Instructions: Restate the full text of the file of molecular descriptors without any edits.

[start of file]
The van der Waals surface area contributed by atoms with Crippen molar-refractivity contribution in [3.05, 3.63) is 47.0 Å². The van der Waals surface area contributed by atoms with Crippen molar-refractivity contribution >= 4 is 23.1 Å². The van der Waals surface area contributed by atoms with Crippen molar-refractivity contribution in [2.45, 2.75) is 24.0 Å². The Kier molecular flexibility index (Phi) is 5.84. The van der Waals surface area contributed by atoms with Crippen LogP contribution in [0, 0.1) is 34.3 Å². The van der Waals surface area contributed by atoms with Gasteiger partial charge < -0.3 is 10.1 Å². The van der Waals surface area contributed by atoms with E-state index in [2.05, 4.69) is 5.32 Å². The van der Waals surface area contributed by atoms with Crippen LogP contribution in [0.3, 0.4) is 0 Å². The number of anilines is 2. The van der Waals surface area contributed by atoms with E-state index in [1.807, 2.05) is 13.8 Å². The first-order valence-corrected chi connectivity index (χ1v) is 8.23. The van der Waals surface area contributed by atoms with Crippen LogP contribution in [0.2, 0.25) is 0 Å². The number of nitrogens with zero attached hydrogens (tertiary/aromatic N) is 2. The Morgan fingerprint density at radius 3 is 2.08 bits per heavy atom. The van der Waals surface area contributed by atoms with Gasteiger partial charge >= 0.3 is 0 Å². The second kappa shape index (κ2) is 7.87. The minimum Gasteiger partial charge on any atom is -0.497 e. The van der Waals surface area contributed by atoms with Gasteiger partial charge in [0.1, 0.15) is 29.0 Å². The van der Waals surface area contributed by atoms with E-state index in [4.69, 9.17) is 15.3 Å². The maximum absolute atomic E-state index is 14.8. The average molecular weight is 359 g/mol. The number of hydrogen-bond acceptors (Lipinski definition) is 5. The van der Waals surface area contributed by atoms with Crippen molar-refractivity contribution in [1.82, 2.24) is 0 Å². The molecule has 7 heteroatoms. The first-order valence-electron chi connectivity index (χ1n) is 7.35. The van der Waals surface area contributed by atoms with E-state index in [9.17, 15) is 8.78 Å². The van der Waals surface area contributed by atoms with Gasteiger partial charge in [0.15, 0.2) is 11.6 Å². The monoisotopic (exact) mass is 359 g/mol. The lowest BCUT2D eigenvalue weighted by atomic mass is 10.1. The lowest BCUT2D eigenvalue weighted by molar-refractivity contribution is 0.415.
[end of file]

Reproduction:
The van der Waals surface area contributed by atoms with Crippen molar-refractivity contribution in [3.05, 3.63) is 47.0 Å². The van der Waals surface area contributed by atoms with Crippen molar-refractivity contribution >= 4 is 23.1 Å². The van der Waals surface area contributed by atoms with Crippen molar-refractivity contribution in [2.45, 2.75) is 24.0 Å². The Kier molecular flexibility index (Phi) is 5.84. The van der Waals surface area contributed by atoms with Crippen LogP contribution in [0, 0.1) is 34.3 Å². The van der Waals surface area contributed by atoms with Gasteiger partial charge < -0.3 is 10.1 Å². The van der Waals surface area contributed by atoms with E-state index in [2.05, 4.69) is 5.32 Å². The van der Waals surface area contributed by atoms with Crippen LogP contribution in [0.3, 0.4) is 0 Å². The number of anilines is 2. The van der Waals surface area contributed by atoms with E-state index in [1.807, 2.05) is 13.8 Å². The first-order valence-corrected chi connectivity index (χ1v) is 8.23. The van der Waals surface area contributed by atoms with Crippen LogP contribution in [0.2, 0.25) is 0 Å². The number of nitrogens with zero attached hydrogens (tertiary/aromatic N) is 2. The Morgan fingerprint density at radius 3 is 2.08 bits per heavy atom. The van der Waals surface area contributed by atoms with Gasteiger partial charge >= 0.3 is 0 Å². The second kappa shape index (κ2) is 7.87. The minimum Gasteiger partial charge on any atom is -0.497 e. The van der Waals surface area contributed by atoms with Gasteiger partial charge in [0.1, 0.15) is 29.0 Å². The van der Waals surface area contributed by atoms with E-state index in [4.69, 9.17) is 15.3 Å². The maximum absolute atomic E-state index is 14.8. The average molecular weight is 359 g/mol. The number of hydrogen-bond acceptors (Lipinski definition) is 5. The van der Waals surface area contributed by atoms with Crippen molar-refractivity contribution in [1.82, 2.24) is 0 Å². The molecule has 7 heteroatoms. The first-order valence-electron chi connectivity index (χ1n) is 7.35. The van der Waals surface area contributed by atoms with E-state index in [9.17, 15) is 8.78 Å². The van der Waals surface area contributed by atoms with Gasteiger partial charge in [0.15, 0.2) is 11.6 Å². The monoisotopic (exact) mass is 359 g/mol. The lowest BCUT2D eigenvalue weighted by atomic mass is 10.1. The lowest BCUT2D eigenvalue weighted by molar-refractivity contribution is 0.415.